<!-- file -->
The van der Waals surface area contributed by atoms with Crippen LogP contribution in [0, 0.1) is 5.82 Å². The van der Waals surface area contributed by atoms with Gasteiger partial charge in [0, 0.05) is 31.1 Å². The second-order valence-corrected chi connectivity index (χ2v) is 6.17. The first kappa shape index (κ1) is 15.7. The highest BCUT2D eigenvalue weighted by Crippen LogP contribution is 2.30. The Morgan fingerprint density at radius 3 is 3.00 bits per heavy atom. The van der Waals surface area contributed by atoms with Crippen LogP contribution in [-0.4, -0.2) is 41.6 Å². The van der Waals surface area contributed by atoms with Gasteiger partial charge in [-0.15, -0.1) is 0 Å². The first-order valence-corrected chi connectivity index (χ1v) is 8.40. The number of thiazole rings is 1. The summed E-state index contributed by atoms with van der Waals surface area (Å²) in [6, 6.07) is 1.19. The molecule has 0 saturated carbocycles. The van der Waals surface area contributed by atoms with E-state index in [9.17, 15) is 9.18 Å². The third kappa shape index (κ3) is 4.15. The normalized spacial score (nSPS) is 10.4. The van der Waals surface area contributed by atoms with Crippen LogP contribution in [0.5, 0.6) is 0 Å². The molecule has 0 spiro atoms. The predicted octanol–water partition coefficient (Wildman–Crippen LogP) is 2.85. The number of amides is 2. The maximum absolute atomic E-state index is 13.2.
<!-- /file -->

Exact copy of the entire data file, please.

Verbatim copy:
The van der Waals surface area contributed by atoms with Crippen LogP contribution in [0, 0.1) is 5.82 Å². The van der Waals surface area contributed by atoms with Gasteiger partial charge in [0, 0.05) is 31.1 Å². The second-order valence-corrected chi connectivity index (χ2v) is 6.17. The first kappa shape index (κ1) is 15.7. The highest BCUT2D eigenvalue weighted by Crippen LogP contribution is 2.30. The Morgan fingerprint density at radius 3 is 3.00 bits per heavy atom. The van der Waals surface area contributed by atoms with Crippen LogP contribution in [-0.4, -0.2) is 41.6 Å². The van der Waals surface area contributed by atoms with Gasteiger partial charge in [-0.15, -0.1) is 0 Å². The first-order valence-corrected chi connectivity index (χ1v) is 8.40. The number of thiazole rings is 1. The summed E-state index contributed by atoms with van der Waals surface area (Å²) in [6, 6.07) is 1.19. The molecule has 0 saturated carbocycles. The van der Waals surface area contributed by atoms with E-state index in [9.17, 15) is 9.18 Å². The third kappa shape index (κ3) is 4.15. The normalized spacial score (nSPS) is 10.4. The van der Waals surface area contributed by atoms with Crippen LogP contribution in [0.5, 0.6) is 0 Å². The molecule has 0 spiro atoms. The predicted octanol–water partition coefficient (Wildman–Crippen LogP) is 2.85. The number of amides is 2. The maximum absolute atomic E-state index is 13.2.